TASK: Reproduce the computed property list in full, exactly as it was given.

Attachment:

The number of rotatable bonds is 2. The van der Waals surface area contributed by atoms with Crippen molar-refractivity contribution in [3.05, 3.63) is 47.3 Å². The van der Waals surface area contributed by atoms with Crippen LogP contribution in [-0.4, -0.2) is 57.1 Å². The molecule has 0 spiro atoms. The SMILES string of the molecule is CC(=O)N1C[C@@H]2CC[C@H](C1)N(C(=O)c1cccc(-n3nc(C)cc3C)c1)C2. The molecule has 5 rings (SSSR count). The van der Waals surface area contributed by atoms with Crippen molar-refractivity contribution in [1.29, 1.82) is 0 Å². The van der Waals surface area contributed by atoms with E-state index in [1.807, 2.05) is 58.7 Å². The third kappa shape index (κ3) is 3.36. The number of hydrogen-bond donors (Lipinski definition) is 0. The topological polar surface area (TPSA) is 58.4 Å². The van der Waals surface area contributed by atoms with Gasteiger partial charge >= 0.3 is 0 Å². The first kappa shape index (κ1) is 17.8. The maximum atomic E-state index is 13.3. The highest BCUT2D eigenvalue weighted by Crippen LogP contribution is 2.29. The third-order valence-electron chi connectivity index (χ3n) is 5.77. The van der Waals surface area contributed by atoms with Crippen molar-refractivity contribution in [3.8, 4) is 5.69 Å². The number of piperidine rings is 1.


The number of rotatable bonds is 2. The van der Waals surface area contributed by atoms with Crippen molar-refractivity contribution in [3.05, 3.63) is 47.3 Å². The van der Waals surface area contributed by atoms with Crippen LogP contribution in [-0.4, -0.2) is 57.1 Å². The molecule has 0 spiro atoms. The SMILES string of the molecule is CC(=O)N1C[C@@H]2CC[C@H](C1)N(C(=O)c1cccc(-n3nc(C)cc3C)c1)C2. The molecule has 5 rings (SSSR count). The van der Waals surface area contributed by atoms with Crippen molar-refractivity contribution in [1.29, 1.82) is 0 Å². The van der Waals surface area contributed by atoms with E-state index in [1.807, 2.05) is 58.7 Å². The third kappa shape index (κ3) is 3.36. The number of hydrogen-bond donors (Lipinski definition) is 0. The topological polar surface area (TPSA) is 58.4 Å². The van der Waals surface area contributed by atoms with Gasteiger partial charge >= 0.3 is 0 Å². The first kappa shape index (κ1) is 17.8. The maximum atomic E-state index is 13.3. The highest BCUT2D eigenvalue weighted by Crippen LogP contribution is 2.29. The third-order valence-electron chi connectivity index (χ3n) is 5.77. The van der Waals surface area contributed by atoms with Crippen molar-refractivity contribution in [3.8, 4) is 5.69 Å². The number of piperidine rings is 1.